More Things I Like

Continuing in the same vein as my other “things I like” posts, here are some things that I have liked recently…

The Joe Rogan Experience #1027

Joe Rogan interviews Courtney Dauwalter, who won a 238 mile race by a considerable distance, and what’s more, she seems to have done it with more than a bit of the half arsed spirit about her, shunning diet plans and not really being able to give much explanation of how she managed it. Joe jokes throughout that her diet plan appears to be beer and nachos.

But the flip side is that she has some serious, serious grit. Think of the baddest bad-arse you know and then add some extra bad-arse on top of that. I won’t go into detail as it would ruin some of the surprises in the podcast but Joe pretty much nails it in his description of her as “savage”.



This is a National Geographic documentary that has made it onto YouTube. It covers the attempt made by Nike last year to see whether it was humanly possible to run in a marathon in less than two hours.

Taking the concept of marginal gains to a whole other level, we see the efforts of three of the greatest marathon runners in the world. Especially impressive is Kenyan runner, Eliud Kipchoge, who did manage a time of two hours and twenty five seconds. He trains well, he eats well, and he has good form. But the thing that got me was his complete air of stoicism as he runs. This was a timely reminder to someone like myself (who isn’t always as positive as I could be on the longer runs) that mindset is incredibly important in big events.


Worst Training Run Ever

We knew and accepted that we had to prepare for a marathon. We knew we had to get a long distance run in, and we have enjoyed the canal path that runs from Newbury to Reading before.

On this occasion, it was just unfortunate that it happened to rain on us THE ENTIRE TIME.


Here’s what it looked like:

If this looks grim to you, it’s because it was.

It was absolutely horrible.

We were even given every chance to bail as Lil’ Sis’ dropped us off at Newbury station and, seeing the downpour that was going on, offered to pick us up at any point along the route.

But we carried on…

…and on…

…and on…

…for the entire twenty one miles. The paths were so muddy we were forced to walk several sections, simply for our own safety. It was sometimes a case of putting your foot down and watching it slide away from under you.

It ended up taking us four hours and twenty minutes. We were also soaked to the skin and pretty cold by the time we finished.

Was all this just to get extra man points, extra grit, extra hardcore runner credentials?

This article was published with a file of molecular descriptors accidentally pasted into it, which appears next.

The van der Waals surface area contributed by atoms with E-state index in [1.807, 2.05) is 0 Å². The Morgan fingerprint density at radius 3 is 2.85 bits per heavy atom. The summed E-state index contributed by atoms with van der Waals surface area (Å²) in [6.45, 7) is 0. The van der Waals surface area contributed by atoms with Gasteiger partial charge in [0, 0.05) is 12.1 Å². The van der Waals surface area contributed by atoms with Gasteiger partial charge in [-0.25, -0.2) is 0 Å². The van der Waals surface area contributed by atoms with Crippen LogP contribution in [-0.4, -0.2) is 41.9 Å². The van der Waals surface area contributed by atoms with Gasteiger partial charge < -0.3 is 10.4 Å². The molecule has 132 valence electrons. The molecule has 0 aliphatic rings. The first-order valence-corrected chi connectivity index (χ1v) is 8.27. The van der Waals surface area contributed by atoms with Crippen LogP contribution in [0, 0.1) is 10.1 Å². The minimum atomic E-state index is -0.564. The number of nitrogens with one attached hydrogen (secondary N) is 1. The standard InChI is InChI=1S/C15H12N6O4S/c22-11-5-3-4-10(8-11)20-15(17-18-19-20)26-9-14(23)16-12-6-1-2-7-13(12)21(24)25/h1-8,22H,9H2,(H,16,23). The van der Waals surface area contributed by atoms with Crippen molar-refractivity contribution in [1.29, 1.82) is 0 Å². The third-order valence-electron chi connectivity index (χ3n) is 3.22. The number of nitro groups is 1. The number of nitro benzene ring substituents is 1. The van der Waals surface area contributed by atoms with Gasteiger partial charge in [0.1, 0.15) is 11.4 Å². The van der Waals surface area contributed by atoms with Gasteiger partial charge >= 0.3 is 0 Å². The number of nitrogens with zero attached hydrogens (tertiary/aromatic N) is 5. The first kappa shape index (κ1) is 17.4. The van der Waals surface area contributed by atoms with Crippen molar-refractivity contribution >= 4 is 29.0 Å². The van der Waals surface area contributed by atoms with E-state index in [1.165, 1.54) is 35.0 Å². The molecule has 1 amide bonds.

Here’s the point where the post is supposed to take a turn and I tell you about some profound realisation that came to me whilst I was out in the elements. I then end on an inspirational quotation. But unfortunately that didn’t happen. We got the mileage done and considered ourselves lucky not to have come down with colds afterwards.

Don’t get me wrong, a run like this does help your training and does show you, once again, that you can always do more than you think you can. It builds character, but sometimes character building is a slow burn; it happens without any fireworks, and in a very low key way. It plays itself out against the grey, rain-drenched backdrop of the Newbury canal path.



The Magna Carta Marathon

This was the first Magna Carta Marathon and we knew from early on that this was going to be a small scale event as we collected our race numbers, which were in the single digits.

By “we”, I mean me and my Running Buddy, to whom I was a bit of a let-down by wanting to walk parts of the course, having only prepared with a single twenty one mile run, and prior to that not running any distance farther than a half marathon this year.

This was taking half-arsing it to another level!

To be fair, this wasn’t a deliberate refusal to train, but I keep getting issues with my knees, hamstrings, ankles – basically every part of my legs – whenever I try to increase my mileage. This is something that has been gradually getting better since replacing my trainers, which I’m guessing were long overdue to be changed.

On top of my poor preparation for the race, I had a mini-meltdown before the event, because I forgot my music player. 26.2 miles seemed to become instantly longer without any tunes, and to make matters worse, this was a race that allowed – even encouraged – headphones. The director even told us during his health and safety talk, if you want to listen to music on this course, there’s no road running, so fill your boots.

Those were his exact words: fill your boots. I was not impressed with myself.

But there was semi-good news – my Lil’ Sis’ would be coming to support and she said she would bring her mp3 for me to listen to during the last loop. I say “semi-good” because our musical tastes aren’t exactly what you would call aligned but you take what you can get when you’re a muppet and FORGET YOUR MUSIC PLAYER!

The race was five loops along the side of the river in Egham, taking it’s name because it was the site where the Magna Carta was signed. The first two loops were only a couple of miles each and then there were three or four six mile loops, which obviously became increasingly more difficult.

Not everyone likes loops, as it can be quite depressing to be covering the same piece of ground for a third or fourth time, except being more exhausted each time you get there. However, for me, I find that they help me to calibrate my run, and pace myself.